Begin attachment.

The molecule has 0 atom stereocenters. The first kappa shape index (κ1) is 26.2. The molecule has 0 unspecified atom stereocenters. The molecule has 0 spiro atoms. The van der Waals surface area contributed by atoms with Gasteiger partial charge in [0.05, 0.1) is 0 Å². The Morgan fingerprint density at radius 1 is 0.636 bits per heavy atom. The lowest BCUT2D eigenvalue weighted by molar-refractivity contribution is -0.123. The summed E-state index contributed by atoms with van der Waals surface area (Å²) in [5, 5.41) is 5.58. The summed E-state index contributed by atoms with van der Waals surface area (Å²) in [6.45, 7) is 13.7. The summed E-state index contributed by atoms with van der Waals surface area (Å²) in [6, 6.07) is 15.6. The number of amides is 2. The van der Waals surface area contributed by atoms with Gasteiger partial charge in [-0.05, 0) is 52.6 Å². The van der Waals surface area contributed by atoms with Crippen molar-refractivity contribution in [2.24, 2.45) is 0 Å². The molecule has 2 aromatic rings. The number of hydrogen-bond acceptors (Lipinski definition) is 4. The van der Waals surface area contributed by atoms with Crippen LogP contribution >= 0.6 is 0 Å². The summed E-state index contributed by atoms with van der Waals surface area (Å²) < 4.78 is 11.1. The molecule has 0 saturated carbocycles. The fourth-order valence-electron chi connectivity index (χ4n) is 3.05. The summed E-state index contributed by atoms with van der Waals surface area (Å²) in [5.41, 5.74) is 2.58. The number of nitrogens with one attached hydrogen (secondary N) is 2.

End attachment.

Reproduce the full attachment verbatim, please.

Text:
The molecule has 0 atom stereocenters. The first kappa shape index (κ1) is 26.2. The molecule has 0 unspecified atom stereocenters. The molecule has 0 spiro atoms. The van der Waals surface area contributed by atoms with Gasteiger partial charge in [0.05, 0.1) is 0 Å². The Morgan fingerprint density at radius 1 is 0.636 bits per heavy atom. The lowest BCUT2D eigenvalue weighted by molar-refractivity contribution is -0.123. The summed E-state index contributed by atoms with van der Waals surface area (Å²) in [5, 5.41) is 5.58. The summed E-state index contributed by atoms with van der Waals surface area (Å²) in [6.45, 7) is 13.7. The summed E-state index contributed by atoms with van der Waals surface area (Å²) in [6, 6.07) is 15.6. The number of amides is 2. The van der Waals surface area contributed by atoms with Gasteiger partial charge in [-0.05, 0) is 52.6 Å². The van der Waals surface area contributed by atoms with Crippen molar-refractivity contribution in [2.24, 2.45) is 0 Å². The molecule has 2 aromatic rings. The number of hydrogen-bond acceptors (Lipinski definition) is 4. The van der Waals surface area contributed by atoms with Crippen LogP contribution >= 0.6 is 0 Å². The summed E-state index contributed by atoms with van der Waals surface area (Å²) < 4.78 is 11.1. The molecule has 0 saturated carbocycles. The fourth-order valence-electron chi connectivity index (χ4n) is 3.05. The summed E-state index contributed by atoms with van der Waals surface area (Å²) in [5.41, 5.74) is 2.58. The number of nitrogens with one attached hydrogen (secondary N) is 2.